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BELGIAN MUDDER

Dan takes the barriers as others take cover from the rain…Belgium….gotta love it.

Our solo European based GrassMoots racer Dan Seaton writes in about riding the ground as much as his bike at times during a nasty spell of Belgium Fall weather.  Dan is an astrophysicist based in Brussels, Belgium, he has a passion for Cyclocross and also writes for Velonews during the field riding season.  He writes…….

It’s been a tough couple of weeks of Cyclocross here in Belgium.  I did back to back races in pouring rain, gusting winds, and cold weather.  Of course these are the conditions that make Belgian Cyclocross truly Belgian Cyclocross, the kind of conditions where the true Belgian hard men, guys like Sven Nys, excel.  So I’ve been doing my best Sven impression, suiting up and getting muddy and testing myself in fields that included both the Masters 30+ World Champion, Belgian 30+ National Champion, and a host of guys who, until a year or two ago, were racing with some success in Superprestige and the Trofee series.  Needless to say, despite my best efforts, I’ve been a little bit outgunned the past couple of weekends.

Two weeks ago we went to Meerhout, which is a beautiful, rural village not too far from Antwerp.  The course was mostly smooth, but twisting and undulating singletrack through what must usually be a peaceful little forest, with a few sandy stretches and a few stretches in a cow pasture thrown in for good measure.  On a dry day it would have been fast and technical, but in the pouring rain it was slick, sloppy mud that I doubt anybody escaped without falling at least once.  I’m without a pit bike for the moment, and after a couple of laps my front derailleur broke and my rear derailleur was so clogged with mud that I was more or less riding a single speed.  I did my best, fell about 10 times, and tried to have fun.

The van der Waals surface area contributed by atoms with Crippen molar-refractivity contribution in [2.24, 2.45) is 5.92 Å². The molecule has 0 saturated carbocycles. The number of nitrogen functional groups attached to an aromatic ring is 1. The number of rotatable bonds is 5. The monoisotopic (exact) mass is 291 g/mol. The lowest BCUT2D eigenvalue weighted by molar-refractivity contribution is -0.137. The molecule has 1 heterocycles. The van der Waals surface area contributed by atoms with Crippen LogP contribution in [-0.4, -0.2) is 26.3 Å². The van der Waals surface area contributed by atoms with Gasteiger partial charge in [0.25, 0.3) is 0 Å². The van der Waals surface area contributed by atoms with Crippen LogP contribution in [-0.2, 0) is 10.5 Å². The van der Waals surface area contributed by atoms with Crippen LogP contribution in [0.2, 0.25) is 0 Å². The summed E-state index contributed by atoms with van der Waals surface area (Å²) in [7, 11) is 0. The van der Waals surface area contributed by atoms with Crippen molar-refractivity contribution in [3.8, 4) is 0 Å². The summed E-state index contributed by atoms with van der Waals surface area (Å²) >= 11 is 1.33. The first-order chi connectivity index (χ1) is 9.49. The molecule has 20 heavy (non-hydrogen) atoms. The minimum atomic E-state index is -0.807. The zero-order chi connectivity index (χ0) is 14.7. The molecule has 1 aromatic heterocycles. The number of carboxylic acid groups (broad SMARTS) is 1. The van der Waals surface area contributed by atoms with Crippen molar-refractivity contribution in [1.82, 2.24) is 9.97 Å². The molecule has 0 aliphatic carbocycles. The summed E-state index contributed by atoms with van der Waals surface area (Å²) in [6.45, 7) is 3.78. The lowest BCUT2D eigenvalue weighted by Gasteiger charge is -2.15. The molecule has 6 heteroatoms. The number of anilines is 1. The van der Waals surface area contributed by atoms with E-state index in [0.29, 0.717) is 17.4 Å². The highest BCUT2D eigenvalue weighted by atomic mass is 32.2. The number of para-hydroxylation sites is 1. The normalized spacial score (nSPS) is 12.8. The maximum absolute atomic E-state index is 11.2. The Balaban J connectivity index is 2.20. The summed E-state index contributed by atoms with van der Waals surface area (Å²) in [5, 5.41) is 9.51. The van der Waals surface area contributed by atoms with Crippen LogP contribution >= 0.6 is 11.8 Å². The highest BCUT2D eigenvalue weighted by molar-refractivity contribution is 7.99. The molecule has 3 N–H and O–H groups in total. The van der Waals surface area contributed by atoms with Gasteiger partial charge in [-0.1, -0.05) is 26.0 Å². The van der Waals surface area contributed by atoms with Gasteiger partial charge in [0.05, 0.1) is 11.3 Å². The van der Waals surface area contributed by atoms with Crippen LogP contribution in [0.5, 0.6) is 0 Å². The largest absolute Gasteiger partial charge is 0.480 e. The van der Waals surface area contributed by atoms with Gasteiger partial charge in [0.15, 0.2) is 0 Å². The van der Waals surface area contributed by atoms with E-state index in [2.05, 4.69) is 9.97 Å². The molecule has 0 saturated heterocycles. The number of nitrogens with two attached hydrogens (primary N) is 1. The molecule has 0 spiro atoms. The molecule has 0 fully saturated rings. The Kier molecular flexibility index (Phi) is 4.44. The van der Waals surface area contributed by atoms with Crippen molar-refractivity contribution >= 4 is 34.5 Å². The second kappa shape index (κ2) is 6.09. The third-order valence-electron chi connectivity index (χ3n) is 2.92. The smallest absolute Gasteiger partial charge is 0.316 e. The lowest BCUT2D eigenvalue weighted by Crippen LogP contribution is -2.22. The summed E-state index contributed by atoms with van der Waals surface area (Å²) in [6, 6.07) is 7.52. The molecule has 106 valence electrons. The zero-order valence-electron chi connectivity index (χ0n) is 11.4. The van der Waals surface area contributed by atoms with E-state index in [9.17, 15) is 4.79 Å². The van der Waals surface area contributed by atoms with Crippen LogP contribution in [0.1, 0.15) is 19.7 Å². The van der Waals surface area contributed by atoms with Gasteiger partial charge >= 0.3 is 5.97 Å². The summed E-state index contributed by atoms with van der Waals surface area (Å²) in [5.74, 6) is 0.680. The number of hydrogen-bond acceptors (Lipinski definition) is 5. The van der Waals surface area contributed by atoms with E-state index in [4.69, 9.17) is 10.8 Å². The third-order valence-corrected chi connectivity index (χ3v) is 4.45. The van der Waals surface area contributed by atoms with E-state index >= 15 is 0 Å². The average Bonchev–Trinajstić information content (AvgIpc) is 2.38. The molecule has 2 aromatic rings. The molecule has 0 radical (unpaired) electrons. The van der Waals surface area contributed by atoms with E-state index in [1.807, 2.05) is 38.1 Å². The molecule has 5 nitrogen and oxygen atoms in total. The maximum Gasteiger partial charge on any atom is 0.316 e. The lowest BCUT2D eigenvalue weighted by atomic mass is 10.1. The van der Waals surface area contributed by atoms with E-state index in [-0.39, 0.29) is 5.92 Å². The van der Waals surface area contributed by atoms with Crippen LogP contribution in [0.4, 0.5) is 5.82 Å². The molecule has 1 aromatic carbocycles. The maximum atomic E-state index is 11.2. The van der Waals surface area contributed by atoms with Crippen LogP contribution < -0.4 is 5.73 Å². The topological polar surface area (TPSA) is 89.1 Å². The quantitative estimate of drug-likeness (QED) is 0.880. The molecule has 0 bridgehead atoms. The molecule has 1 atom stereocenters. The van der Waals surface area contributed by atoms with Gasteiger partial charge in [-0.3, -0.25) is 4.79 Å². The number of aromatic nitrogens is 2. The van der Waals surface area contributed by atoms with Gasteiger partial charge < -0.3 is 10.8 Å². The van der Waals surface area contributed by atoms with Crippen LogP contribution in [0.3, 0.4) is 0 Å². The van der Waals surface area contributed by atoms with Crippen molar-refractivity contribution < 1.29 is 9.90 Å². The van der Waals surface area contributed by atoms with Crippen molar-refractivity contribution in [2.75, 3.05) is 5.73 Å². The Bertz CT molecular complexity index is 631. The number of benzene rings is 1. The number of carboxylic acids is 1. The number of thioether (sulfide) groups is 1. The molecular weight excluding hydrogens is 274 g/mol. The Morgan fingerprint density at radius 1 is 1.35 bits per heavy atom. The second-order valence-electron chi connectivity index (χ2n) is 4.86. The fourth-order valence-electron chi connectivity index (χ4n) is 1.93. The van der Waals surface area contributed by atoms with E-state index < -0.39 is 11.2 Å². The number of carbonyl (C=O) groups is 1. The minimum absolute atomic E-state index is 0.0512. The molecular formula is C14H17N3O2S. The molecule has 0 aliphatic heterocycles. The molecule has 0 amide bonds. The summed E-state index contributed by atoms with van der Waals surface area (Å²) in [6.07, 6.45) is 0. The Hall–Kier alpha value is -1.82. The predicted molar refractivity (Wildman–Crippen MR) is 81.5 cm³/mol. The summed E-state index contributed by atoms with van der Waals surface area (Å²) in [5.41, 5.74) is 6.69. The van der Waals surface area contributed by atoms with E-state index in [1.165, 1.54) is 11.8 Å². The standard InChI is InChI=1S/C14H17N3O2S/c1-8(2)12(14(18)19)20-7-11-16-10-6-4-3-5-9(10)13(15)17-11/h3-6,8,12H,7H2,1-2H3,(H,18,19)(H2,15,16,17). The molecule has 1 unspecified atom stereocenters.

Unfortunately, the results got messed up, presumably because everybody’s race numbers were so muddy that the officials couldn’t quite tell who was who, so I don’t have any idea of how I did.

Then last weekend we went the other direction, to Serskamp, another tiny, rural village not far from Gent.  The race there was folded into a little apple orchard, and contained what seemed like about 50 turns, of which all but about four were 180 degrees.  Again it was pouring rain, and I switch-backed my way around track, racing many of the same, very fast guys.

In tackier conditions, I think my pretty-good fitness would have helped me pass a lot of people, but again I spent about as much time on the ground as I did on the bike, so I did more chasing and less passing that I might have liked.  But I did manage to get around a few people for a not altogether terrible result — enough that I’m not just outside the top ten in the overall season standings.  That’s sure to change as the season picks up and I get busy writing about the Pros over here in my VeloNews.com column, but it feels good that perseverance and determination have paid off for the moment, even if that’s pretty much all I’ve had going for me in two miserably, muddy races.

Now I’m starting to get ready for the real heart of the season, which includes a bunch of my favorite races and a lot of tough, physical courses.

So I’m getting very exciting about the coming weeks.  First, though, we head to a classic Flemish race: in a trailer park just off the beach near the North Sea.

So stay tuned for more!

 

CRESTED BUTTE CLASSIC

 

GrassMoots racer Andrew Carney writes in with his end-of-season race and a look into what stokes us to ride and what he has on the map for 2013….he writes: